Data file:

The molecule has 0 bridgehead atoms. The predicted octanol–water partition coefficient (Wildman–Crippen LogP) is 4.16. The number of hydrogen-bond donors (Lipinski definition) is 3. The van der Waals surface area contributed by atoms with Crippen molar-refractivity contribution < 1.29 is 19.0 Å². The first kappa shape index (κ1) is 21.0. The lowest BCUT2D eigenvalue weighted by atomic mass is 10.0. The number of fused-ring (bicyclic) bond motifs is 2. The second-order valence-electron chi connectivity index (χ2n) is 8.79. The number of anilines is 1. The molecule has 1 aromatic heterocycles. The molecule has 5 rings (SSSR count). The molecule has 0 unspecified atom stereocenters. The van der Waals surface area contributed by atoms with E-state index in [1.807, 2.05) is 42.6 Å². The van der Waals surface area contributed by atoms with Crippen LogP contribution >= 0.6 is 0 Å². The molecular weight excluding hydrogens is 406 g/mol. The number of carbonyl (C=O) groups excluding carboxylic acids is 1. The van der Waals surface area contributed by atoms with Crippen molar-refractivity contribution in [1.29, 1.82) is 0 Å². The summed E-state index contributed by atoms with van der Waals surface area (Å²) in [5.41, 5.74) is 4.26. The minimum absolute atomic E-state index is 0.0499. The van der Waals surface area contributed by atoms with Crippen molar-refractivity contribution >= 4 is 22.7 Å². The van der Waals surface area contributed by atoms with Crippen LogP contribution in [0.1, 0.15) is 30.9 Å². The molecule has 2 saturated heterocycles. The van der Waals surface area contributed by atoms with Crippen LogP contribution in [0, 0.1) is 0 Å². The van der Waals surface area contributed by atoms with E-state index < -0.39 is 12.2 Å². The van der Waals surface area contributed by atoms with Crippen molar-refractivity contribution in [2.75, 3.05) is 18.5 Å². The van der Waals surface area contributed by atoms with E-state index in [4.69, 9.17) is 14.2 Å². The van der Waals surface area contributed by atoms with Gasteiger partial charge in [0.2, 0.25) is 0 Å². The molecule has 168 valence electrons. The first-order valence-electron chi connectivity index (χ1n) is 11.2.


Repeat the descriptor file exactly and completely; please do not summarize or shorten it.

The molecule has 0 bridgehead atoms. The predicted octanol–water partition coefficient (Wildman–Crippen LogP) is 4.16. The number of hydrogen-bond donors (Lipinski definition) is 3. The van der Waals surface area contributed by atoms with Crippen molar-refractivity contribution < 1.29 is 19.0 Å². The first kappa shape index (κ1) is 21.0. The lowest BCUT2D eigenvalue weighted by atomic mass is 10.0. The number of fused-ring (bicyclic) bond motifs is 2. The second-order valence-electron chi connectivity index (χ2n) is 8.79. The number of anilines is 1. The molecule has 1 aromatic heterocycles. The molecule has 5 rings (SSSR count). The molecule has 0 unspecified atom stereocenters. The van der Waals surface area contributed by atoms with E-state index in [1.807, 2.05) is 42.6 Å². The van der Waals surface area contributed by atoms with Crippen LogP contribution >= 0.6 is 0 Å². The molecular weight excluding hydrogens is 406 g/mol. The number of carbonyl (C=O) groups excluding carboxylic acids is 1. The van der Waals surface area contributed by atoms with Crippen molar-refractivity contribution in [1.29, 1.82) is 0 Å². The summed E-state index contributed by atoms with van der Waals surface area (Å²) in [5.41, 5.74) is 4.26. The minimum absolute atomic E-state index is 0.0499. The van der Waals surface area contributed by atoms with Crippen molar-refractivity contribution >= 4 is 22.7 Å². The van der Waals surface area contributed by atoms with Crippen LogP contribution in [0.1, 0.15) is 30.9 Å². The molecule has 2 saturated heterocycles. The van der Waals surface area contributed by atoms with Crippen LogP contribution in [0, 0.1) is 0 Å². The van der Waals surface area contributed by atoms with E-state index < -0.39 is 12.2 Å². The van der Waals surface area contributed by atoms with Crippen molar-refractivity contribution in [2.75, 3.05) is 18.5 Å². The van der Waals surface area contributed by atoms with E-state index in [4.69, 9.17) is 14.2 Å². The van der Waals surface area contributed by atoms with Gasteiger partial charge in [0.2, 0.25) is 0 Å². The molecule has 168 valence electrons. The first-order valence-electron chi connectivity index (χ1n) is 11.2.